Results

Demographic data

Forty-three undergraduate student midwives participated in the educational activity. There were 7 male and 36 female participants ranging between 21 and 35 years of age. Table 1 shows the gender demographics of participants of the educational activity. Of the total population, there were 12 student midwives who participated as role-players in a scenario on PPH. These 12 students were included in the FG1. The remaining student midwives observed the scenario together with the researcher. A FG2 was conducted a week later and included eight student midwives who participated as either role-players or observers of the PPH scenario. A total of 20 student midwives were included in the focus groups.

The data from these focus groups were coded and categorised using content analysis. The four categories that emerged from findings are discussed.

Phase 1: Managing real-life emergencies (the concrete experience)

The scenario on PPH incorporated the use of a high-fidelity mannequin (SimMom) which allowed student midwives an opportunity to experience an almost real-life emergency in a confined environment. Each role-player received an action card, which explained their role and expectations in the simulation exercise.

Theme 1: Good simulation of real complex environment: The scenario on PPH is a complex case scenario, which requires a combination of skills such as clinical competence, decision-making and problem-solving skills as is needed in real-life situations. These competencies are essential to learn to manage obstetric emergencies successfully. The scenario offered a unique opportunity for situated learning by allowing student midwives to practise realistic scenarios while becoming fully immersed in the situation. One participant role-player said:

‘It [the scenario] was exciting and turned out good…I liked how decisions were made whilst waiting for the doctor.’ (FG1, P1, female)

Another participant role-player added:

‘It [the scenario] was good. Students were relaxed. They explained each step and it was nice to watch. I did not see a PPH case in real life, but this simulation helped me form an imagination on how I will do it in real life.’ (FG1, P6, female)

The distinct roles clearly outlined inter-professional teamwork and added to the realness of the situation. These team roles are similar to what student midwives experience in their placement hospitals where such emergencies are common. One participant observer commented:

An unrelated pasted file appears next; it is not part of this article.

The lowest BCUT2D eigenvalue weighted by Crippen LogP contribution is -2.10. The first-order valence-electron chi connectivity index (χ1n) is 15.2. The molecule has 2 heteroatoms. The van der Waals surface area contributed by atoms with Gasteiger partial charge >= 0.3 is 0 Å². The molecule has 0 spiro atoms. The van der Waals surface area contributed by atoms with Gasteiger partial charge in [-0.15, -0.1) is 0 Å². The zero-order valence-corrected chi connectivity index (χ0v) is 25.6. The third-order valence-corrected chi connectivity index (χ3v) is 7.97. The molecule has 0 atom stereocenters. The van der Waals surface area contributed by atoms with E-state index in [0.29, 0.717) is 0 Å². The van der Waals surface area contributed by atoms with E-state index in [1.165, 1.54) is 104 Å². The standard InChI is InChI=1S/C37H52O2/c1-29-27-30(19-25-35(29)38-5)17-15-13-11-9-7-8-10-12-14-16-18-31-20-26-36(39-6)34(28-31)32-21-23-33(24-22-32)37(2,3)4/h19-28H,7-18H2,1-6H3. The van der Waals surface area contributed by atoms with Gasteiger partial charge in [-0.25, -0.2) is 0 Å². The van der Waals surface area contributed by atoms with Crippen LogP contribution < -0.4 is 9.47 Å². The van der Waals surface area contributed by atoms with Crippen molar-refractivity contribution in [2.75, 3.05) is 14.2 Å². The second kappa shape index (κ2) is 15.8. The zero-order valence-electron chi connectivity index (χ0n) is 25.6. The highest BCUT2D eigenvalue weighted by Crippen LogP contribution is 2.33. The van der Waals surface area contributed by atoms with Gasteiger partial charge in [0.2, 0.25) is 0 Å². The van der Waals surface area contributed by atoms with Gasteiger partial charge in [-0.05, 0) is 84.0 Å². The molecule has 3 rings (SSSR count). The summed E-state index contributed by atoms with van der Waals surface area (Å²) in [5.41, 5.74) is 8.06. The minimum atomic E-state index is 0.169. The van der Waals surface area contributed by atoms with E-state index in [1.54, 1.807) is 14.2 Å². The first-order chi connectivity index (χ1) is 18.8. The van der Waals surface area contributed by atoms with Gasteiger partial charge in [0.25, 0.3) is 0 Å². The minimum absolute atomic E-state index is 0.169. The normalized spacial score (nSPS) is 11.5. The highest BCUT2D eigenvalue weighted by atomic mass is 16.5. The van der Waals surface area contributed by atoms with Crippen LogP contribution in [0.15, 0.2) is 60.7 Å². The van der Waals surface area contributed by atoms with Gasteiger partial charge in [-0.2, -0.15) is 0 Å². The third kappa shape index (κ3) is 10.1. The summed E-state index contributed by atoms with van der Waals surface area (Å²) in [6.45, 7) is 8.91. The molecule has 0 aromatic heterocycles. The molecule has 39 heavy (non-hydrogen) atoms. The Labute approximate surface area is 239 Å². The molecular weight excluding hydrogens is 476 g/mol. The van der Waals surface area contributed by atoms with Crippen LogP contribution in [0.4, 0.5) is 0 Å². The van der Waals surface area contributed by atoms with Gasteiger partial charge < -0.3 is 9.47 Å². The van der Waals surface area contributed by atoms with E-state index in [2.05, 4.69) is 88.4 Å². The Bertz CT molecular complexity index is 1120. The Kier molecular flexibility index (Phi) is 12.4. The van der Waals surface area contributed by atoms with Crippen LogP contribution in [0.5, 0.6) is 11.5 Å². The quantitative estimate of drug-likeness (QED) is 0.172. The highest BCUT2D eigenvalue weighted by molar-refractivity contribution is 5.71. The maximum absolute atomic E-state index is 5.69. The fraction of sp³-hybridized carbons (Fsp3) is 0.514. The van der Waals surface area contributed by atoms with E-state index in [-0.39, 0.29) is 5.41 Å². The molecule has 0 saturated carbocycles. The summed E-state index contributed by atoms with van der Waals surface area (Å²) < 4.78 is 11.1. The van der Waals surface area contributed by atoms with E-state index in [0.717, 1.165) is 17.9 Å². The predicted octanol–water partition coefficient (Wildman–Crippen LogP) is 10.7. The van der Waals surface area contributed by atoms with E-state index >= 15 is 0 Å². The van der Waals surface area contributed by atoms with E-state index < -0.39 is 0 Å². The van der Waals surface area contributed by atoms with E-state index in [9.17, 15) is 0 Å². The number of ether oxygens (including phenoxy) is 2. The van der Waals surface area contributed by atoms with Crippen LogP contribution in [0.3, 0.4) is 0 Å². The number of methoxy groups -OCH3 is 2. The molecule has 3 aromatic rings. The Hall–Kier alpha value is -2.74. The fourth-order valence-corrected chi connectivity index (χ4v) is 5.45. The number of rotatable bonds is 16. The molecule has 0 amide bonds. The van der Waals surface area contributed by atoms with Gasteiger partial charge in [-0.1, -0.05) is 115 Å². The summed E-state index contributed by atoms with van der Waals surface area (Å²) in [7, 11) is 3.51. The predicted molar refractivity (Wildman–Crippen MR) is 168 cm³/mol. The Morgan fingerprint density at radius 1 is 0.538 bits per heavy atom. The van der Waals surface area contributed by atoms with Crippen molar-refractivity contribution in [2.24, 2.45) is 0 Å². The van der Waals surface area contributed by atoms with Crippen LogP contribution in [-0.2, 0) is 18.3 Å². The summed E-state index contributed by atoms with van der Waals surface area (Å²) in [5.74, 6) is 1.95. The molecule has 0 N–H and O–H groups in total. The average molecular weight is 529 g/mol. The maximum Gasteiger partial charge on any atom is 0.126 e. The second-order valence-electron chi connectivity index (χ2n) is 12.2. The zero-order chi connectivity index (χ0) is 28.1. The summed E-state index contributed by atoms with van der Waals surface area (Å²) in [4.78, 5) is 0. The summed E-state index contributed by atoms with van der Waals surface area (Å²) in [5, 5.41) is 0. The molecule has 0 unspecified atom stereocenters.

‘It was a good practical experience. SimMom responds likes a real patient. You can speak to the SimMom and…monitor the vital signs.’ (FG2, P6, female)

A second observer added:

‘It is different from doing a competency, like we have been doing in the past years…with simulation you are able to learn whatever theory and then apply the practical.’ (FG2, P4, female)

Theme 2: Simulation of a real environment may be challenging: Although most student midwives spoke about how they enjoyed the high-fidelity simulation experience, one student midwife stated that the experience was challenging. The role-player said:

‘I found the experience to be challenging as I played the role of the doctor so I applied my learning experience.’ (FG1, P2, male)

Phase 2: Promoting reflection (reflective observation)

Feedback is an essential aspect of simulation as it allows students to reflect on their roles, decisions and skills from their own learning experiences.

Theme 3: Reflection, though challenging, is helpful in the learning process: In this study, participants were encouraged to discuss their experience during a debriefing.

One participant observer said:

‘I felt that it was very helpful…getting the students to do the simulation itself is a good way for us to practise our skills and it helped me.’ (FG2, P1, female)

The results showed that participants found the experience to be new and helpful. They were able to assess their own performances and that of their peers.

One participant role-player said:

‘It [the simulation] was an eye opener. I was able to identify gaps. It was similar to a real-life situation and very beneficial to my knowledge.’ (FG1, P6, female)

Phase 3: Thinking about learning (abstract conceptualisation)

The purpose of using a high-fidelity simulator in a realistic scenario helps student midwives to practise a combination of learning outcomes such as knowledge, skills, satisfaction, confidence and critical thinking. When students are able to achieve these outcomes, they feel encouraged to partake in any similar real-life opportunity.

Theme 4: Facilitating thinking of future application of skills: These responses show that student midwives were able to reflect on their performance and thus evaluate their learning.

One participant who was the team leader in the scenario said:

‘I was able to delegate effectively making sure the team knew what to do in terms of remembering. It is an easier method to learn from experiencing what is expected in a clinical situation.’ (FG1, P6, female)

Another participant role-player said:

‘After going through the simulation, I found that I understand much more. It helped me to actually know what I was doing and to highlight other areas where I need to develop further.’ (FG1, P5, male)